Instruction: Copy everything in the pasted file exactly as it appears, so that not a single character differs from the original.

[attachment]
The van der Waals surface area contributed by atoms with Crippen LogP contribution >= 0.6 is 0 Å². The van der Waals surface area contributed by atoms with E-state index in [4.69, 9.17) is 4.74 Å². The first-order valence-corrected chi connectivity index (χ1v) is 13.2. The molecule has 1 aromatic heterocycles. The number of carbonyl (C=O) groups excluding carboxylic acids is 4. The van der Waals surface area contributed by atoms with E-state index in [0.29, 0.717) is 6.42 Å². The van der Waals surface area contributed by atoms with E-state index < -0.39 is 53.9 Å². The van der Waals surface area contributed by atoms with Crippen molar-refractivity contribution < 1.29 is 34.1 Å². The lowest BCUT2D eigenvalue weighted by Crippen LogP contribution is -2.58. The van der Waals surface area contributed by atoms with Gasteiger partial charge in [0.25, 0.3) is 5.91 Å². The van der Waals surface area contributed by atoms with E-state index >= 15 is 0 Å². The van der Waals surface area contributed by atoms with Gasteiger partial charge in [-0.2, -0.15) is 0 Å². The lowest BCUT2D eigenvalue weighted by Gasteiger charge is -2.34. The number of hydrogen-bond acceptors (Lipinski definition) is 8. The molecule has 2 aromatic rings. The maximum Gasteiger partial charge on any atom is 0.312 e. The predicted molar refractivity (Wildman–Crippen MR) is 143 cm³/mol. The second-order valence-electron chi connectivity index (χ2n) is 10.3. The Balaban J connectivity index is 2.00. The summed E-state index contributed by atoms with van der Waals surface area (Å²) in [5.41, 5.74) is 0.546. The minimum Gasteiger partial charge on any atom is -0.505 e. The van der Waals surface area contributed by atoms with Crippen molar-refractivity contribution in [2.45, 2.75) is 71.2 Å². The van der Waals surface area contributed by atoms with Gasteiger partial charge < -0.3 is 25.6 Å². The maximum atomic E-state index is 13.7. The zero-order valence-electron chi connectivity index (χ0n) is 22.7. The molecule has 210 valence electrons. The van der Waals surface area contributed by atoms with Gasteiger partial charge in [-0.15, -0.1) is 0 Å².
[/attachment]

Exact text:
The van der Waals surface area contributed by atoms with Crippen LogP contribution >= 0.6 is 0 Å². The van der Waals surface area contributed by atoms with E-state index in [4.69, 9.17) is 4.74 Å². The first-order valence-corrected chi connectivity index (χ1v) is 13.2. The molecule has 1 aromatic heterocycles. The number of carbonyl (C=O) groups excluding carboxylic acids is 4. The van der Waals surface area contributed by atoms with E-state index in [0.29, 0.717) is 6.42 Å². The van der Waals surface area contributed by atoms with E-state index < -0.39 is 53.9 Å². The van der Waals surface area contributed by atoms with Crippen molar-refractivity contribution < 1.29 is 34.1 Å². The lowest BCUT2D eigenvalue weighted by Crippen LogP contribution is -2.58. The van der Waals surface area contributed by atoms with Gasteiger partial charge in [0.25, 0.3) is 5.91 Å². The van der Waals surface area contributed by atoms with E-state index >= 15 is 0 Å². The van der Waals surface area contributed by atoms with Gasteiger partial charge in [-0.2, -0.15) is 0 Å². The lowest BCUT2D eigenvalue weighted by Gasteiger charge is -2.34. The number of hydrogen-bond acceptors (Lipinski definition) is 8. The molecule has 2 aromatic rings. The maximum Gasteiger partial charge on any atom is 0.312 e. The predicted molar refractivity (Wildman–Crippen MR) is 143 cm³/mol. The second-order valence-electron chi connectivity index (χ2n) is 10.3. The Balaban J connectivity index is 2.00. The summed E-state index contributed by atoms with van der Waals surface area (Å²) in [5.41, 5.74) is 0.546. The minimum Gasteiger partial charge on any atom is -0.505 e. The van der Waals surface area contributed by atoms with Crippen molar-refractivity contribution in [2.45, 2.75) is 71.2 Å². The van der Waals surface area contributed by atoms with Gasteiger partial charge < -0.3 is 25.6 Å². The maximum atomic E-state index is 13.7. The zero-order valence-electron chi connectivity index (χ0n) is 22.7. The molecule has 210 valence electrons. The van der Waals surface area contributed by atoms with Gasteiger partial charge in [-0.15, -0.1) is 0 Å².